Vegetable shortening gives piecrust its flaky texture, but it also can contain artery-clogging hydrogenated fats. "Even products listed as trans fat-free can pack up to half a gram per serving, which is damaging to the heart," Crandall says. Avoid products labeled "partially hydrogenated" and instead opt for versions made from coconut or palm oil, like those from Spectrum Organic Products, Churchill suggests.

  • Andrew McCaul

    Muffins and Quick Breads

    Slightly Sweeten the Deal

    Sugar adds sweetness and light: "It absorbs liquid during baking and slows the development of wheat proteins, which can weigh down your desserts," Kendall explains. But you can cut back on it by up to 25 percent and still keep that soft, airy texture. "And because the amount of sugar called for in many recipes results in treats that are overly sweet, in some cases you'll actually improve the flavor," she says.

  • Andrew McCaul

    Halve It Your Way

    Prefer to use sugar substitutes? "They have a different chemical consistency and are often sweeter than sugar, meaning you'll need less," Kendall says. For best results, use sweetener-sugar hybrids developed specifically for baking, like Domino Light or Truvia Baking Blend, and follow the substitution directions on the package (most say to swap in a half cup for one cup of sugar).

    Bulk Up

    Curb calories by pumping up the produce in your batter. "When I make banana bread, for instance, I'll add an extra cup of fruit," Galeaz says. "It increases the volume and adds fiber, which helps keep you fuller longer." Or steal a move from Jessica Seinfeld's Deceptively Delicious playbook and add pureed or finely grated vegetables to your treats. One study published in the American Journal of Clinical Nutrition found that people actually preferred carrot cake made with extra veggies to the regular version — even though it had 102 fewer calories a slice.

    Get Low

    "I often experiment with low-fat cream cheese and milk in place of full-fat types," Churchill says. "In baked goods, there's no noticeable difference between the two." But she draws the line at fat-free products, which can make treats taste dry and rubbery. "A little fat is necessary to get the right texture," she says.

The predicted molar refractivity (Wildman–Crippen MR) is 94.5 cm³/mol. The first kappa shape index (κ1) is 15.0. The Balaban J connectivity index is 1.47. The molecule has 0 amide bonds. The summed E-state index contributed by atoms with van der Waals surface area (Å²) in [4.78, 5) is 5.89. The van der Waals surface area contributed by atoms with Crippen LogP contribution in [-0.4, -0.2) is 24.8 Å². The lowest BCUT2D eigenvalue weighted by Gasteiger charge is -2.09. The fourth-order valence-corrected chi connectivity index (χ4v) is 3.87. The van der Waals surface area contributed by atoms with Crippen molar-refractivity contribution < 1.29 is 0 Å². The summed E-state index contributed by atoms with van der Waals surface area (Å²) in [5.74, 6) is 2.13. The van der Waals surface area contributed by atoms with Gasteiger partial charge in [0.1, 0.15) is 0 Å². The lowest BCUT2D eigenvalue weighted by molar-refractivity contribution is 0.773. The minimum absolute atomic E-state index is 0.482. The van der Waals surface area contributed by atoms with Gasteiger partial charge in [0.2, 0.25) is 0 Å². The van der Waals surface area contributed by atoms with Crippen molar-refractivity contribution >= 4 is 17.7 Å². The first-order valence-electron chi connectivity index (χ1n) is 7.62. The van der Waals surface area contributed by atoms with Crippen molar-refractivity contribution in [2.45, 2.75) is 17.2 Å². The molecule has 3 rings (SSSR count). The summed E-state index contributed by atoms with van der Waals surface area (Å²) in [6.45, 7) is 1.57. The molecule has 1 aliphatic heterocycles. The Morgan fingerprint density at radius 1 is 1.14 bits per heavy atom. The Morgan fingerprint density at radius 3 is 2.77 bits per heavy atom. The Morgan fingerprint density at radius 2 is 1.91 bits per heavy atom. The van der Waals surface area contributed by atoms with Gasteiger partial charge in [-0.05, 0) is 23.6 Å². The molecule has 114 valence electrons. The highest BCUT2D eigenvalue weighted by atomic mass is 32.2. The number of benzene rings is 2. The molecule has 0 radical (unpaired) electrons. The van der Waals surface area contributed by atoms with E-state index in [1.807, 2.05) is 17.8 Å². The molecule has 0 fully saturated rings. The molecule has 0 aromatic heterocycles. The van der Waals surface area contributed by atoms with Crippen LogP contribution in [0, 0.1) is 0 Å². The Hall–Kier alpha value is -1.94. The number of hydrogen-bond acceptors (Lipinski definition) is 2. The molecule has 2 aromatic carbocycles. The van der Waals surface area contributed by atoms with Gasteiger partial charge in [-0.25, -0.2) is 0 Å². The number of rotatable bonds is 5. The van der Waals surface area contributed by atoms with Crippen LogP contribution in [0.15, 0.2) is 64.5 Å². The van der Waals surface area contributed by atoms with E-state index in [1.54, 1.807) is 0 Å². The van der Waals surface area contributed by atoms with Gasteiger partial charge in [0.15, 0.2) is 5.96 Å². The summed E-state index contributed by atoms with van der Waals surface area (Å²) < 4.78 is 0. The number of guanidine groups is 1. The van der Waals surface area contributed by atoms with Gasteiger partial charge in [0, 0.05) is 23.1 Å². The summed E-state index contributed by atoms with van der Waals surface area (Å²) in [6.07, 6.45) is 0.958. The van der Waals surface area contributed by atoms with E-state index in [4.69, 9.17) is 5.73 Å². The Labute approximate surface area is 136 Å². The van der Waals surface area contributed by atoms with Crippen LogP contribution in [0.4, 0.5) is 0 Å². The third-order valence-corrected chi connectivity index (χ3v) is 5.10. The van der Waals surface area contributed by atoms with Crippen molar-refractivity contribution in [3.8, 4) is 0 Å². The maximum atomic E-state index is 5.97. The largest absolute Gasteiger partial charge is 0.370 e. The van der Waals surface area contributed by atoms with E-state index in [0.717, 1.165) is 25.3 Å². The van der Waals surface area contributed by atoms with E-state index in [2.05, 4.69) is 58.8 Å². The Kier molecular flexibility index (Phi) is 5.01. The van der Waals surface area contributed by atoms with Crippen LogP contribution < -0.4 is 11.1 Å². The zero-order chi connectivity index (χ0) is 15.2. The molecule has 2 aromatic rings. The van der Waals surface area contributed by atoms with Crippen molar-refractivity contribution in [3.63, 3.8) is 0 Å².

• Blaine Moats

    Mega ­Calorie Savers

    Slim down your sweets and score an extra dose of nutrients by using fruit and veggie purees. They make desserts denser, so try a 25 to 50 percent trade to find the right ratio.

    1. Applesauce

    Best bets: The mild flavor of unsweetened applesauce works particularly well in muffins and cakes. Use an equal amount to replace some of the butter, oil, or shortening.

    Added bonus: One cup delivers three grams of fiber for 102 calories.

    2. Canned pumpkin or sweet potato puree

    Best bets: Substitute either one for fat in a one-to-one ratio in spice breads, spice cakes, or chocolate desserts. You can also add a can of pumpkin to a box of brownie mix in place of the eggs and oil.

    Added bonus: You'll get a hefty dose of immune-boosting vitamins A and C.

    3. Prunes or dates

    Best bets: These add richness and deepen the color of gingerbread and brownies. Blend a half cup with six tablespoons of water until smooth, then use the puree to replace an equal amount of fat.

    Added bonus: Prunes are a good source of iron, and dates provide nearly two grams of fiber each.

    4. Bananas

    Best bets: Avoid adding bananas to anything you don't want to taste vaguely fruity. Try subbing half the amount of the oil called for with the same amount of mashed banana.

    Added bonus: A large banana provides 487 milligrams of potassium, which helps protect your heart.

    Originally published in FITNESS magazine, November/December 2012.